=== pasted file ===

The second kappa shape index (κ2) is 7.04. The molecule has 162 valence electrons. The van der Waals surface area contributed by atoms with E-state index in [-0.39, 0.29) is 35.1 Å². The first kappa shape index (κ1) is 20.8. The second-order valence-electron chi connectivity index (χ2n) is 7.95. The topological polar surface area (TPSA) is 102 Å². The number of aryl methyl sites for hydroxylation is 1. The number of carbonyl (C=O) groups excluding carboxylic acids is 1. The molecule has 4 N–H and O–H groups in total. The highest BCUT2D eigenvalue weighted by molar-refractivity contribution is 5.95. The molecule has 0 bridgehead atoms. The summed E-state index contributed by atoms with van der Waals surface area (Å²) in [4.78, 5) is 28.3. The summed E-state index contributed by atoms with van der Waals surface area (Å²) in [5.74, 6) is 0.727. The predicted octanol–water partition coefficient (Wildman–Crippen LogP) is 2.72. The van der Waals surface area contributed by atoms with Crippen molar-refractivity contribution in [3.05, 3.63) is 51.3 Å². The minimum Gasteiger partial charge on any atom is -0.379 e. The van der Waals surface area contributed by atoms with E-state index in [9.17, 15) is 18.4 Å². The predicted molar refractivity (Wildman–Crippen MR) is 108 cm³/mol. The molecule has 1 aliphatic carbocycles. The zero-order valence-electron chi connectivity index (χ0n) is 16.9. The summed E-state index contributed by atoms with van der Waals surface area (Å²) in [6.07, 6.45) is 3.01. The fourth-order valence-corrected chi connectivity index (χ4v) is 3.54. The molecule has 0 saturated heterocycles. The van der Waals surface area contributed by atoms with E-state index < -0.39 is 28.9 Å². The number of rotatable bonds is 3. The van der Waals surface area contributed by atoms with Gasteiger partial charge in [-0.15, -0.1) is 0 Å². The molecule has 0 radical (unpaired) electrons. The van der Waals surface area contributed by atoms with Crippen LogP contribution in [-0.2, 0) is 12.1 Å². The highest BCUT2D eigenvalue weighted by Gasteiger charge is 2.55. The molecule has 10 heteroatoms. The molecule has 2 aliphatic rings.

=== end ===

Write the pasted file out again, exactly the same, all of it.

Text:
The second kappa shape index (κ2) is 7.04. The molecule has 162 valence electrons. The van der Waals surface area contributed by atoms with E-state index in [-0.39, 0.29) is 35.1 Å². The first kappa shape index (κ1) is 20.8. The second-order valence-electron chi connectivity index (χ2n) is 7.95. The topological polar surface area (TPSA) is 102 Å². The number of aryl methyl sites for hydroxylation is 1. The number of carbonyl (C=O) groups excluding carboxylic acids is 1. The molecule has 4 N–H and O–H groups in total. The highest BCUT2D eigenvalue weighted by molar-refractivity contribution is 5.95. The molecule has 0 bridgehead atoms. The summed E-state index contributed by atoms with van der Waals surface area (Å²) in [4.78, 5) is 28.3. The summed E-state index contributed by atoms with van der Waals surface area (Å²) in [5.74, 6) is 0.727. The predicted octanol–water partition coefficient (Wildman–Crippen LogP) is 2.72. The van der Waals surface area contributed by atoms with Crippen molar-refractivity contribution in [3.05, 3.63) is 51.3 Å². The minimum Gasteiger partial charge on any atom is -0.379 e. The van der Waals surface area contributed by atoms with E-state index in [9.17, 15) is 18.4 Å². The predicted molar refractivity (Wildman–Crippen MR) is 108 cm³/mol. The molecule has 1 aliphatic carbocycles. The zero-order valence-electron chi connectivity index (χ0n) is 16.9. The summed E-state index contributed by atoms with van der Waals surface area (Å²) in [6.07, 6.45) is 3.01. The fourth-order valence-corrected chi connectivity index (χ4v) is 3.54. The molecule has 0 saturated heterocycles. The van der Waals surface area contributed by atoms with E-state index < -0.39 is 28.9 Å². The number of rotatable bonds is 3. The van der Waals surface area contributed by atoms with Gasteiger partial charge in [-0.15, -0.1) is 0 Å². The molecule has 0 radical (unpaired) electrons. The van der Waals surface area contributed by atoms with Crippen LogP contribution in [-0.2, 0) is 12.1 Å². The highest BCUT2D eigenvalue weighted by Gasteiger charge is 2.55. The molecule has 10 heteroatoms. The molecule has 2 aliphatic rings.